Yet Another Presidio Trust Public Board Meeting About the CAMP Museum

They said it would happen and it did – the Presidio Trust held a Public Board of Directors meeting at the Palace of Fine Arts Theatre last night to discuss plans for the Main Post. You can get up to speed on these issues here.

The evening began with a press conference for at least two members of the mainstream media held by key critics of the Presidio Trust development proposals. Leadership elements of the opposition groups, which can be neatly divided into NIMBY and historical, made their points, as seen below.

By far the most interesting opponent on the scene was Ulyssies Moore, a 92-year-old retired Buffalo Soldier. He doesn’t seem to care all that much about plans for museums or lodges – he wants to get his ideas about honoring Buffalo Soldiers off the ground.

(This guy is pure gold, talking about horsemanship school in Kansas in the 1930′s, General Patton’s tank campaign in North Africa, the Allied invasions of Italy, the efforts to attack Anzio Annie, his forthcoming book called Buffalo Soldiers Ride, and on and on. Thus ends the most interesting part of this post, you’ve been warned.)

The meeting opened with what almost seemed like a sermon on Life from calm and collected Executive Director Craig Middleton. He pointed out that the Presidio “needs to be alive to be protected,” but he acknowledged that this “new life” can bring with it social ills such as traffic congestion. He spoke of revised plans to reduce the scale of new construction. Basically, he addressed issues of concern to the leadership elements of both the historical and NIMBY groups.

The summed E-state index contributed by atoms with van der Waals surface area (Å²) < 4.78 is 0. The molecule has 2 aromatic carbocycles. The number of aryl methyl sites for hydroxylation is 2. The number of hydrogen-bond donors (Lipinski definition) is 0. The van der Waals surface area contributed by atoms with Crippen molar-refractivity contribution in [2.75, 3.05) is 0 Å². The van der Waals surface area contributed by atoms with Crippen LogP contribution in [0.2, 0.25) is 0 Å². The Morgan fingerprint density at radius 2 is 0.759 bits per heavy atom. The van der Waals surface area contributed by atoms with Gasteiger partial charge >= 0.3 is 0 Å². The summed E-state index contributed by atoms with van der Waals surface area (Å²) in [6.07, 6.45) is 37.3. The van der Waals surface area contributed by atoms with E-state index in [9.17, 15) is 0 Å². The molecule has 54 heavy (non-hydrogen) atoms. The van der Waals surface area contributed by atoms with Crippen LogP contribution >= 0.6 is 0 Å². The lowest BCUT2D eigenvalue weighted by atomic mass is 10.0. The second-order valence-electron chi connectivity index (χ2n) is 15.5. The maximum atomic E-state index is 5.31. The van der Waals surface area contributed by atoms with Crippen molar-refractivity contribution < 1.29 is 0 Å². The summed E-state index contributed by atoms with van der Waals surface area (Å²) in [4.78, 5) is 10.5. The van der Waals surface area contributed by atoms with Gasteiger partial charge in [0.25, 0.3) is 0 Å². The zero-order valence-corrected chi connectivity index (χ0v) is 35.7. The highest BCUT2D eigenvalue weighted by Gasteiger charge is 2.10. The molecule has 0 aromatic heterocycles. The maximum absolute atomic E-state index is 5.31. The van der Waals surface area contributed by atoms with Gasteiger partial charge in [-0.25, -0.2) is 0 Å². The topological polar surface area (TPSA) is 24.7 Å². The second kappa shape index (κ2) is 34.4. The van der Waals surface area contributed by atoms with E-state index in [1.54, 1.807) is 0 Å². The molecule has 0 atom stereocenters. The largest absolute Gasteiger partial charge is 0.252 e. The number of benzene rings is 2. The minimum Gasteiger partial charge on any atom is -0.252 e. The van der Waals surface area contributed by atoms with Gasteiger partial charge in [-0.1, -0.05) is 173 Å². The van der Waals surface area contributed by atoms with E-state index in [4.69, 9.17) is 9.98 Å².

The whole mood overall was very mellow compared with the last big public meeting on the issues of revivifying the Main Post. (The crowd last night would not have booed Mayor Gavin Newsom.) At least part of that has to do with the more comfortable venue and part of that has to do with the withdrawal of the proposal to have a big modern building at the top of the Main Parade.

The mellowness and politeness also might have something to do with the fact that the crowd was far smaller than that of the last go-around. (Be sure to check out this account and try to see how a crowd of “more than 150 people” could have “packed” an auditorium that can handle 1000.) The joint looked to be about 40% full and that meshes nicely with the official clicker count, which had a tally of 405 souls attending when the meeting was well underway. But you make the call:

Click to expand.

Here’s the nitty gritty from the Presidio Trust.

After the jump is a sample of reaction from the earnest and sincere opposition groups.

And on it goes. The public comment period has been extended once again, so we’ll just have leave things at: